DmC: Devil May Cry Review (PS3)

[This post contains spoilers]

I was as skeptical as anyone about this reboot. It wasn’t the change of hair color that got to me, it was the change in attitude. Dante was always self assured and didn’t have to say “I don’t give a shit.” He was the coolest character in any video game, hands down. This new Dante was a turbulent child, always looking for trouble. When I saw that I was very annoyed with Ninja Theory, and Capcom, who passed off this great character to another studio.

After beating the game, I saw what Ninja Theory did with this kid who called himself “Dante the Demon-Killer,” and I have to admit, I am very impressed. Dante grew up in this reboot/prequel. He grew up into the Dante we know and love, and for that I thank the developers.

That isn’t to say that the journey from annoying rebel to suave slayer of demons was easy. The new Angelic/Demonic trigger system works wonderfully, and after getting used to, can lead to some beautiful, creative combos and kills. From a gameplay standpoint, my issue was mainly the camera controls. Without a manual lock-on feature, I felt myself fighting with the right stick to align myself to the correct target (something that should never happen in a game that requires the precision and timing that this one does). I also found the lack of moves disappointing, but that might be because I have spent too much time playing as Dante in DMC4. The combat always flowed smoothly, and the introduction of new enemies right into the last sections of the game kept things interesting. I also liked the way the game kept throwing new combinations of demons at me, each of them requiring a different strategy. This kept me on my toes and the challenge felt satisfying.

I played through the game on Demon Hunter, since it has been quite a while since I have touched any kind of hack-n-slash game, and found it to be approachable, even for newcomers to the genre. In fact, with the exception of a couple of boss fights, I’d say the game was too easy, even for someone as lacking in skill as myself. Doubtless the Hell or Hell and Son of Sparda difficulties will keep the more extreme fans happy, but for the average player, Demon Hunter is a good place to start. The game also scaled well as you progressed. New weapons were unlocked frequently, giving you new skills to purchase, and the constantly changing patterns of Demons increased the challenge perfectly as the game went on.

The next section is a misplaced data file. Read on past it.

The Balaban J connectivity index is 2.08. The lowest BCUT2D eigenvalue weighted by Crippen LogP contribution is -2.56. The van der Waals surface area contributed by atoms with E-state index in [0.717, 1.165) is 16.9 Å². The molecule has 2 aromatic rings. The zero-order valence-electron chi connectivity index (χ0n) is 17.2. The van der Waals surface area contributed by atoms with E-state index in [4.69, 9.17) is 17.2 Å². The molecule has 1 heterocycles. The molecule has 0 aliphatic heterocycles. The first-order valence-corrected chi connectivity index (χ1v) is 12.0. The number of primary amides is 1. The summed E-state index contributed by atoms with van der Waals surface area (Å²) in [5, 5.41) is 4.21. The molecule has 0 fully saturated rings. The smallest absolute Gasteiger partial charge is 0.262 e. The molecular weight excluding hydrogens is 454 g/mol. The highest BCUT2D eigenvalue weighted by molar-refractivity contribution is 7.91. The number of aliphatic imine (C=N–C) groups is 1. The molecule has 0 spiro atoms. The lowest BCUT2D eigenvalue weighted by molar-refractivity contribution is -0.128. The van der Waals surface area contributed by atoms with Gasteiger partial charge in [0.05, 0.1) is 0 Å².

Aside from the camera issues, I had two other grievances with the game. The first was that on PS3, cut-scenes were crap. I have not had the chance to play the game on PC or 360 yet, so that could just be a hardware issue, but I am annoyed that a game that never loses FPS in gameplay, even with the most detailed environments I’ve seen in a while, can’t handle cut-scenes. Secondly, I was thoroughly tired of the platforming sections by the time I finished the first half of the game. I thought they would be there to show off Limbo and the grappling skills, but they just kept coming, right up to the end of the game. Yes they were cinematic, but I know that Dante can jump really high and move quickly through his environment. I play this game because I like to kill things in awesome ways, not to jump from floating bus to floating bit of road.

Speaking of floating bits of road, the game is gorgeous. It is incredibly colorful, the lighting is really well done, animations all look great, and limbo might just be the most beautiful (in a horrific, vulgar sort of way) place that I have visited in a video game in a long time.

The relationships between Cat, Vergil and Dante were really well done, although Vergil makes such a sudden turn at the end, with very little leading up to it. I was waiting for the relationship between the twins to break down for the whole game, but it takes until a cut-scene right before the final fight to do so. We all knew this game would end with a fight between the two, but I think we also expected a better story leading us to it. Vergil goes from love-able terrorist fighting for the people to tyrannical dictator in the space of ten seconds, then expects Dante to accept and embrace this massive ideological shift. Virgil claimed to be the smarter of the two brothers, and I am inclined to agree, but this scene could certainly be used as evidence against that claim.

I thoroughly enjoyed playing the game, despite the control issues and Dante being an insufferable idiot for the first third. It was far from perfect, which is disappointing, because it could have been absolutely fantastic if it just had a few tweaks and fixes. As it sits, I will give the game a 7.5 out of 10, for fun gameplay, a compelling story, gorgeous visuals, and making the player feel like a badass.



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